The bushfires that have devastated parts of NSW and Victoria are producing smoke which is being blown across Canberra and creating a potential health and safety hazard for workers. This is likely to continue for some time. Bushfire smoke is an example of a risk to health and safety of workers which employers need to manage. The best way to avoid adverse health effects from the smoke is to stay inside, in a filtered environment, and not do any physical exertion. It’s not ok for employers to require you to work in dangerous or hazardous conditions that pose a serious risk to your health and safety.
Your employer has the responsibility to ensure that your work, and your working environment are safe and that you are not at risk while you are working. This might include providing protective equipment, changing the work environment, changing working hours or duties, and providing more rests and other relief.
You have the right to refuse to do work which is unsafe and poses a serious risk to your health and safety – this includes when air quality is hazardous and there is a serious risk to your health. Different people will be differently affected by smoke and the effect on you may depend on whether you have any pre-existing medical condition as well as the nature and environment of your work. If you don’t feel well, or are worried, seek immediate medical advice.
Sometimes it’s hard to know what is reasonable to do when you think there might be a risk to your health and safety at work. If you are in immediate danger, you feel sick or are suffering symptoms, or there is an immediate hazard, you should stop work (let your employer know you’re doing this) and get in contact with your union or the Young Workers Centre: email@example.com or 02 6225 8104. You have the right to stop work if the work is putting you in danger or making you sick or is likely to.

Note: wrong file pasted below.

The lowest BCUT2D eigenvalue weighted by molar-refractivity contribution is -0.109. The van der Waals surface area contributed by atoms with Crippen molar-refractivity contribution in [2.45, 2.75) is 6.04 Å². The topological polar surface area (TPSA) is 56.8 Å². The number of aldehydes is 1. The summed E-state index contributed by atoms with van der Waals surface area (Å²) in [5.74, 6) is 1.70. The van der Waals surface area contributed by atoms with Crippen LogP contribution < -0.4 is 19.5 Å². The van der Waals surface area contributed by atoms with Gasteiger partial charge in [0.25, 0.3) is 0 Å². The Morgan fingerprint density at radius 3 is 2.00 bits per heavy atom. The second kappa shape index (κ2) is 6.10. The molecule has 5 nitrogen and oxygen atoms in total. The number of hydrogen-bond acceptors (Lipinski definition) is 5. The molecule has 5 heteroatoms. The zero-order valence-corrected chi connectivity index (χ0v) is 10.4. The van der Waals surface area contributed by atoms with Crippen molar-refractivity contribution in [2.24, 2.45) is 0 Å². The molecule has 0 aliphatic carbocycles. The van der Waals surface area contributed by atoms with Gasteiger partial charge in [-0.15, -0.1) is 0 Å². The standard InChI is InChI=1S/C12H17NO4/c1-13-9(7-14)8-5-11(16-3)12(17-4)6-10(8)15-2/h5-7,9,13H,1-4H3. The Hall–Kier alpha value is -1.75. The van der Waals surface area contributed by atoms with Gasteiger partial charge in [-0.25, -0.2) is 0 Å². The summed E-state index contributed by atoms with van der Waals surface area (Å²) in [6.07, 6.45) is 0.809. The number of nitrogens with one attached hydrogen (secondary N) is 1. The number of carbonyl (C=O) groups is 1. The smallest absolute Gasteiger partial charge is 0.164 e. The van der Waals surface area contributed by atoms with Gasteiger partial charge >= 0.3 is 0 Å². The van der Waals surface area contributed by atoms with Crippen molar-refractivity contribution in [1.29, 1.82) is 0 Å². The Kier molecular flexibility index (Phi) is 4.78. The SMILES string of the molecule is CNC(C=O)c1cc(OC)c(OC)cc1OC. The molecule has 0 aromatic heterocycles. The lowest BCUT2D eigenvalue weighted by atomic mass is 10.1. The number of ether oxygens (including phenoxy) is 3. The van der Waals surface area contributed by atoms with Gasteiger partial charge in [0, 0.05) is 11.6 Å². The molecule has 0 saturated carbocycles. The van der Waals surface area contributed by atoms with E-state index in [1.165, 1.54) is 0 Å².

If you need to stop work because the smoke is affecting you: 1. Let your employer/ supervisor know and ask for alternative duties out of the smoke for when you are feeling better; 2. Do an incident report – your workplace will have a form that you can use to record a health and safety incident. It’s really important that there is a record of what has happened. 3. Contact WorksafeACT (the government regulator) to report the problem. Contact details are below. It’s really important that WorksafeACT is aware of any incidents.
In general, exposure to smoke needs to be avoided by staying indoors with windows closed and running an air conditioner, keeping activity levels low and avoiding activities that make you breathe faster and deeper.
The steps needed to minimise exposure include:
• locating work inside or in enclosed structures/vehicles with filters effective for PM2.5 particles
• changing the place of work to where levels are lower or stopping work while smoke haze is hazardous
• reducing work time in area of unfiltered air
• increasing frequency and length of rest times and
• reducing the physical intensity of work to help lower breathing and heart rates.
Expert advice is required for any use of respiratory protection. Respirators need to be able to filter particles and fit the person’s face well. Respirators can increase health risks especially when it’s hot and physical work is involved. Those with medical conditions need medical advice before
using respiratory protection.
Young Workers Centre 6225 8104 or firstname.lastname@example.org. The Young Workers Centre provides information and advice to young workers under the age of 25 in the ACT. You can contact us about any question or issue you have about work. We can also advise you which union covers your work and workplace and how to get in touch with them.
WorksafeACT 6207 3000 or email@example.com. WorksafeACT is the government department charged with regulating health and safety in ACT workplaces. Your employer (or you) should notify them if there is a serious incident.